First Group's yellow buses just the ticket

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The Independent Online

First, the UK bus and rail group, is planning to double the number of US-style yellow school buses in operation in the UK following the runaway success of initial trials.

First, the UK bus and rail group, is planning to double the number of US-style yellow school buses in operation in the UK following the runaway success of initial trials.

The company, the second biggest operator of school bus services in the US, has also asked the Government for tax breaks to reduce the costs of importing yellow buses from America. If the concept proves popular enough then First will consider bringing in the school buses in kit form for assembly here or having them manufactured in the UK.

Three local authorities – Runnymede in Surrey, Halifax in West Yorkshire and Wrexham in Wales – are experimenting with yellow school buses, driven by the parents of local school children. At present there are 20 buses in operation but First intends to increase this to 40 by extending the trials to other local authority areas.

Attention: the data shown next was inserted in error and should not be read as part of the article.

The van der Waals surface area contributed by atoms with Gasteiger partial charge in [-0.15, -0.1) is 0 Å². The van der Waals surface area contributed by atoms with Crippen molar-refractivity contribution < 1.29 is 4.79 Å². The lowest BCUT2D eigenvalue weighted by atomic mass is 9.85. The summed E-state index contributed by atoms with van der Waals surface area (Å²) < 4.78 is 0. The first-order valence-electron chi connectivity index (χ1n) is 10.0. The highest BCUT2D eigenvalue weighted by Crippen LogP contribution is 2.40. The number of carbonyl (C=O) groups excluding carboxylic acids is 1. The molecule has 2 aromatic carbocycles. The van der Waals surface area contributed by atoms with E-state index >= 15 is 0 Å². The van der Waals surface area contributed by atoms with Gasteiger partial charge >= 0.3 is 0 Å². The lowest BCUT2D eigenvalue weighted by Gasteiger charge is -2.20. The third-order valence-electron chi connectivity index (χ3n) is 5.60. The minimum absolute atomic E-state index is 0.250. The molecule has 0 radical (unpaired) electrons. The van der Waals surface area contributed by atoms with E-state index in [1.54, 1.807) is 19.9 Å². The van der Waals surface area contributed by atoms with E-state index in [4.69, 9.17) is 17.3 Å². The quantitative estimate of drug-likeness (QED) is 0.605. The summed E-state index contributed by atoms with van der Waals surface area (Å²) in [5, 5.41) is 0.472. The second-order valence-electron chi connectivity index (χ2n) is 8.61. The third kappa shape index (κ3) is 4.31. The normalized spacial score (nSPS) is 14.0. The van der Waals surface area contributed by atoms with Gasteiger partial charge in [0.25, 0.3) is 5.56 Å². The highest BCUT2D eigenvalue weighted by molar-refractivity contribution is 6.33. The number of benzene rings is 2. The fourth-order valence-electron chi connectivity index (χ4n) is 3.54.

First says that anecdotal evidence from the initial trials, which began in the spring, show that the use of yellow school buses reduces truancy and absenteeism and improves the performance of pupils.

At present the buses are being specially built to meet European design and safety standards at the Bluebird plant in Georgia, which is owned by the UK bus builder Henleys.

The buses cost about £35,000 in the US but by the time they have been adapted and imported into the UK, the cost rises to £85,000. First has approached the Department for Education and Skills to explore whether the 16 per cent import duty it has to pay can be waived.

The school run is estimated to be responsible for 20 per cent of morning rush-hour traffic so replacing private cars with school buses could have a huge impact on traffic congestion and levels of air pollution.

Moir Lockhead, the chief executive of First, said that the company had been overwhelmed by interest from other local authorities since the pilot scheme began. In the US, more than half all pupils under 12 travel to school by bus. In the UK the figure is 7 per cent.

First, which publishes half-year results on 6 November, is thought to have bucked the trend by increasing UK rail passenger numbers across its three franchises by 4 per cent, while rivals such as National Express and Stagecoach have been reporting flat or falling volumes.

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